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Leave Sharing

Under 5 U.S.C. 6331-6340 (5 CFR 630 subpart I) all agencies must operate a leave transfer program and may establish leave banks. The law also permits employees to participate in both programs if available, specifies which employees qualify to be recipients, and permits recipients who exhaust transferred leave to use leave accrued while in a shared leave status.

Participation in either program is strictly voluntary. Agencies may not coerce employees to participate or refrain from participating.

Under both programs, in any leave year you may donate not more than one-half of the amount of annual leave you would accrue during the leave year. If you have “use or lose” annual leave, you may donate the lesser of one-half of the annual leave you would accrue in a leave year or the number of hours remaining in the leave year for which you are scheduled to work and receive pay.

While using donated annual leave, a leave recipient accrues annual and sick leave into set-aside accounts so that the employee has some available leave when the medical emergency is over. An employee may accrue no more than 40 hours of annual leave and 40 hours of sick leave in set-aside accounts. The leave in these set-aside accounts will be transferred to the employee’s regular leave accounts either when the medical emergency ends or if the employee exhausts all donated annual leave but the medical emergency has not ended. Leave in set-aside accounts is not available for use by the employee until transferred to the employee’s regular leave accounts.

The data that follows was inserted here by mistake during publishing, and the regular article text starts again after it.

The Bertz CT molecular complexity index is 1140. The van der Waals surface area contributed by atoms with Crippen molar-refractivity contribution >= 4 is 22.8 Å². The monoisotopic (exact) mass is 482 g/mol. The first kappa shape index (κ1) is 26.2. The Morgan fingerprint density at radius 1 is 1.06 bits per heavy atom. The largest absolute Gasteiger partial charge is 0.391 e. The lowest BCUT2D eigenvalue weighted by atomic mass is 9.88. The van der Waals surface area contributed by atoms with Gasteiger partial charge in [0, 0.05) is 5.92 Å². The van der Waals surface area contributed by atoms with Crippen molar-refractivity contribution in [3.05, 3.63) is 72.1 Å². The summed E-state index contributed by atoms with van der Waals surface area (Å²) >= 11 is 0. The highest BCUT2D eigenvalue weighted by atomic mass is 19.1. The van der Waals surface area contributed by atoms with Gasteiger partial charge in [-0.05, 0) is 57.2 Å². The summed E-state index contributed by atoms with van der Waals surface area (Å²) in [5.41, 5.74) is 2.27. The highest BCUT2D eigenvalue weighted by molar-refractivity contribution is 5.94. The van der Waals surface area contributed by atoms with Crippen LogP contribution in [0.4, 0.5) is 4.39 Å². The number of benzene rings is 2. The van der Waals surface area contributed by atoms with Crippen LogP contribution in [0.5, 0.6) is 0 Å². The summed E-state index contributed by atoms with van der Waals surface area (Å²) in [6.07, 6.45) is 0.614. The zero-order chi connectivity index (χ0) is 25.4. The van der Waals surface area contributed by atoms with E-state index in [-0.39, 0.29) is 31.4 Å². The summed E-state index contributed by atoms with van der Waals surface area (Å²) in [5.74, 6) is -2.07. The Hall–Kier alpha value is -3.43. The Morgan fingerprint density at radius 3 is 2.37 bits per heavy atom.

See www.opm.gov/policy-data-oversight/pay-leave for links to fact sheets, the Handbook on Leave and Workplace Flexibilities for Childbirth, Adoption and Foster Care and the Handbook on Leave and Workplace Flexibilities and Work-Life Programs for Elder Care.

Note: As described in those references, donated leave may be used for family purposes only for a medical emergency. It may not be used for purposes such as to care for or bond with a healthy child, to care for a child with a routine illness, or to take the child to medical, dental, or optical appointments or well-baby doctor visits; similarly, it may not be used to provide general family care for a healthy elderly family member. See Section 2 of this chapter for policies on those matters.

Qualifying Family Members—See Qualifying Family Members in Section 1 of this chapter for the definition of who qualifies as a family member for purposes of entitling employees to use shared leave for family reasons.